Chinese New Year also includes the practice of going around to friends and relatives to offer New Year greetings on the 1st day of the Chinese New Year, going to the home of the wife's family on the 2nd, welcoming the God of Wealth on the 4th, and reopening business on the 5th.


Lantern Festival

The Lantern festival is also known as the "little-New Year." Aside from the usual worship of the gods, the occasion involves guessing lantern riddles, eating rice-flour dumplings, and releasing lanterns into the sky in Pingxi Township. The Yanshui Beehive Rocket Festival in Tainan County is another major event during the Lantern Festival. Colorful and lanterns of all sizes and shapes have always been main attractions of the Lantern Festival, which is celebrated with a grand national festival and major festival in Taipei and Kaohsiung.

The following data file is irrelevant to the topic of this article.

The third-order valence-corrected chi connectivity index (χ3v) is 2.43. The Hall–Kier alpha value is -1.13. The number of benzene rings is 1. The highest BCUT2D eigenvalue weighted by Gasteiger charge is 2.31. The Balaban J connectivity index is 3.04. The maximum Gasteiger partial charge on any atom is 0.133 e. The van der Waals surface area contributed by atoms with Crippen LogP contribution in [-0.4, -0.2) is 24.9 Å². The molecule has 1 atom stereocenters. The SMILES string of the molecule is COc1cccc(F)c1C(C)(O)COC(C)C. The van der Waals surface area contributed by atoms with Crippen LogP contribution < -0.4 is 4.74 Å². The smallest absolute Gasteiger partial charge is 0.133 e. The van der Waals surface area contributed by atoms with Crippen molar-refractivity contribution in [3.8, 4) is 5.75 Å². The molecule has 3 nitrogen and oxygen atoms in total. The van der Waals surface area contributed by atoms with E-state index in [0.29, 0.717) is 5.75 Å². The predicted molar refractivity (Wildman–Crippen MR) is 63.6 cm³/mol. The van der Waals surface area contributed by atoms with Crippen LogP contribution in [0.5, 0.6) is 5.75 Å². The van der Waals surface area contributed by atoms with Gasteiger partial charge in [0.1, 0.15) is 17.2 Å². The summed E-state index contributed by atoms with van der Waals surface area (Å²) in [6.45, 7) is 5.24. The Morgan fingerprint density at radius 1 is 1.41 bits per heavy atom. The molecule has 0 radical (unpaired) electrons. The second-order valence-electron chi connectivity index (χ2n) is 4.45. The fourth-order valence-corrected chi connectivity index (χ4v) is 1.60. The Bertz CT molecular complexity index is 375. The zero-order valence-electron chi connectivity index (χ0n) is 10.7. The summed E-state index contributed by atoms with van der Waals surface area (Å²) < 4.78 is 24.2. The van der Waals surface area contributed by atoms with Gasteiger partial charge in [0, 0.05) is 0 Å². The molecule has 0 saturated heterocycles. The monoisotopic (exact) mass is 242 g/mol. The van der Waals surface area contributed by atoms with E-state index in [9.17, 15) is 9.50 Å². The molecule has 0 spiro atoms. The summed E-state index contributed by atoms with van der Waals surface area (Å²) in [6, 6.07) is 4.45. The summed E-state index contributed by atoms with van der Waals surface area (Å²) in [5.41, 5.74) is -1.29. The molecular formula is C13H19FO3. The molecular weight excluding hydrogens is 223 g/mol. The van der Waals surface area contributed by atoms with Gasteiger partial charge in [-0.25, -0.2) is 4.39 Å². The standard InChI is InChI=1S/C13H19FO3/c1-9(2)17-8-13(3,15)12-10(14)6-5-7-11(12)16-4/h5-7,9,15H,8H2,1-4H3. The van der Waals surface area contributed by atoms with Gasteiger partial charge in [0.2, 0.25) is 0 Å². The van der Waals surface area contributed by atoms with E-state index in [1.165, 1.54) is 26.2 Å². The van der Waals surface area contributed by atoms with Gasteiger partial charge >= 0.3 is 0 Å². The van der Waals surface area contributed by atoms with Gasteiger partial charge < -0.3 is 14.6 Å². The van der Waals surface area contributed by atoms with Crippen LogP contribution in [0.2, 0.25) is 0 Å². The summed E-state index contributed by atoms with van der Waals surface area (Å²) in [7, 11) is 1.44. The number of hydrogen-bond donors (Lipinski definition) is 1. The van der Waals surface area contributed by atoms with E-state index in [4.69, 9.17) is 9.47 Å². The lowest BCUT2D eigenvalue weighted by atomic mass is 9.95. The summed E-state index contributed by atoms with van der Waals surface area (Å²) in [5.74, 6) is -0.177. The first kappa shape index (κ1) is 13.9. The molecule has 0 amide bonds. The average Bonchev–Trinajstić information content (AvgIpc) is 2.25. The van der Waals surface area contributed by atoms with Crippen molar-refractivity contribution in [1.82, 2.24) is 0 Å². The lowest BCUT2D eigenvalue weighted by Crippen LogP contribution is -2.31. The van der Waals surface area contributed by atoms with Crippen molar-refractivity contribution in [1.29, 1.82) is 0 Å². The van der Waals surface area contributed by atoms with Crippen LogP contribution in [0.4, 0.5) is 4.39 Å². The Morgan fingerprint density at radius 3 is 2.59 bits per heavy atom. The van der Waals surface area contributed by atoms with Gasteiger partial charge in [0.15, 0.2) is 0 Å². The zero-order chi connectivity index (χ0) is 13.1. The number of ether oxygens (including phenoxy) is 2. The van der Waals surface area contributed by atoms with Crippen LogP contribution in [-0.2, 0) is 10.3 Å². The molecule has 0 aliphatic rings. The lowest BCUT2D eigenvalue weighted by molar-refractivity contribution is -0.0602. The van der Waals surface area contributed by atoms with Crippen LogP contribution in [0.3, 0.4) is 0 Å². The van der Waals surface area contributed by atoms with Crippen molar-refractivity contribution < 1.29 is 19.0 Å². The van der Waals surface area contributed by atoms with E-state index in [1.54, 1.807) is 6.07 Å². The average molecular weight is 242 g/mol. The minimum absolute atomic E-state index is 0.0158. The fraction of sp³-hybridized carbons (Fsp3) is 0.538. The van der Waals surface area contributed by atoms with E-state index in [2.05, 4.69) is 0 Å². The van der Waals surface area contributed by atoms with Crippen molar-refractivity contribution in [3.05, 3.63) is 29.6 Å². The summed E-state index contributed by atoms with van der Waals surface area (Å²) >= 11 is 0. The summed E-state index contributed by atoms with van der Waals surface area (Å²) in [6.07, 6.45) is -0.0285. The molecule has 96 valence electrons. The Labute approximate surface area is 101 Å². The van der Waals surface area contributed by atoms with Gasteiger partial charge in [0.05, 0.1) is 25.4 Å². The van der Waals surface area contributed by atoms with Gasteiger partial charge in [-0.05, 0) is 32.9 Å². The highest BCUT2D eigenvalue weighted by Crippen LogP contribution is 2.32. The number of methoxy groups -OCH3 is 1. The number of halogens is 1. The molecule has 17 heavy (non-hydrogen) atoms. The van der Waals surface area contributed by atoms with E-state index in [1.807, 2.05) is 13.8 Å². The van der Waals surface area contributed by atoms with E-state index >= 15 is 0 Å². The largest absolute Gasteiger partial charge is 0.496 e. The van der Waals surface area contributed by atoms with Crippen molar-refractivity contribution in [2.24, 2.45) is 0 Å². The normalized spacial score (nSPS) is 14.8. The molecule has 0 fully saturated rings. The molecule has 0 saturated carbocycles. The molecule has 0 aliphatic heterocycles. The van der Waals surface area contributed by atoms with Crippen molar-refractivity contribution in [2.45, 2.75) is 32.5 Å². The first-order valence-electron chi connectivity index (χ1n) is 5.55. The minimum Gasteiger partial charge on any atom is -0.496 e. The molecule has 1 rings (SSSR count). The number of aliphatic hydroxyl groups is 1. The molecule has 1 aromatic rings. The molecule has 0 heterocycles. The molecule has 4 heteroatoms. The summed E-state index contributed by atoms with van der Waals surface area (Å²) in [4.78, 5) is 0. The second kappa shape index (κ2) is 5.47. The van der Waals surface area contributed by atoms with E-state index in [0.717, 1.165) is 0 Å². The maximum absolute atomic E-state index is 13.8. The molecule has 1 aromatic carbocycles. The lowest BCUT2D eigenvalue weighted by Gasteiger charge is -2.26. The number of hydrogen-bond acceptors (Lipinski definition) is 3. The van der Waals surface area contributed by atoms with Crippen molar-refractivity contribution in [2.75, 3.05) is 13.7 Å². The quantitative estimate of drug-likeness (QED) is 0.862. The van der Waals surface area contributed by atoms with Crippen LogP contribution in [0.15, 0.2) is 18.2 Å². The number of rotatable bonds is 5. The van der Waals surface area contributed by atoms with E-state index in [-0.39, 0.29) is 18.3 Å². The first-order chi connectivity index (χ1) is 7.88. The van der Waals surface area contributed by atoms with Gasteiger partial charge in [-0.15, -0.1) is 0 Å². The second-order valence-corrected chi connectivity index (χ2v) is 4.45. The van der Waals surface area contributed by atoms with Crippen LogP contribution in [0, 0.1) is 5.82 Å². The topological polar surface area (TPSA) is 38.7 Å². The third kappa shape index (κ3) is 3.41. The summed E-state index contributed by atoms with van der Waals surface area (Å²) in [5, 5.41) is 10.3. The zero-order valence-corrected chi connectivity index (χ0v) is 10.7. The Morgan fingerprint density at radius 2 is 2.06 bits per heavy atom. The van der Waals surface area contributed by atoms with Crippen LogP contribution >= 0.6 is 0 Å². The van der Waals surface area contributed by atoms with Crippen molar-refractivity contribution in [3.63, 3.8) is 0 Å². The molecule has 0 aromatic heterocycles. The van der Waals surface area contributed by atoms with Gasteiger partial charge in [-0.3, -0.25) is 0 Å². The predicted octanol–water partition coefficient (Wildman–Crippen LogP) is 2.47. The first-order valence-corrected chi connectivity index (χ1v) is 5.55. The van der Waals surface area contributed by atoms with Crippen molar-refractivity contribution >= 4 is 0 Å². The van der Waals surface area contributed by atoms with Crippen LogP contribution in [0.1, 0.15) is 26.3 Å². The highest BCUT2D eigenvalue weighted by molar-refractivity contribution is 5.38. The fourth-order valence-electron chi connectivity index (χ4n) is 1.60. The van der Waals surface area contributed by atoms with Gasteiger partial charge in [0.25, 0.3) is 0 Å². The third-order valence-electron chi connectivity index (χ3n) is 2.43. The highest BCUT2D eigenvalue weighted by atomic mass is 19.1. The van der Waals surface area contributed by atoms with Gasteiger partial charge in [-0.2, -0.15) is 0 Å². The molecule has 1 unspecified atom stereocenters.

The Taipei Lantern Festival is held for several days at the Chiang Kai-shek Memorial Hall, reaching its peak on the day of the Lantern Festival itself. There is a gigantic lantern depicting this year's Chinese zodiac animal, which is the centerpiece of the festival. There are also many traditional lanterns, electromechanical lantern displays, and large themed lantern floats designed by different companies.

The Kaohsiung Lantern Festival is held along the Love River. During the festival period, both sides of the river as well as Wufu Rd., Heping Rd., Guangzhou St., and other thoroughfares have lantern exhibitions. There are also musical performances; helping to out the whole city is in a festive mood.


Dragon Boat Festival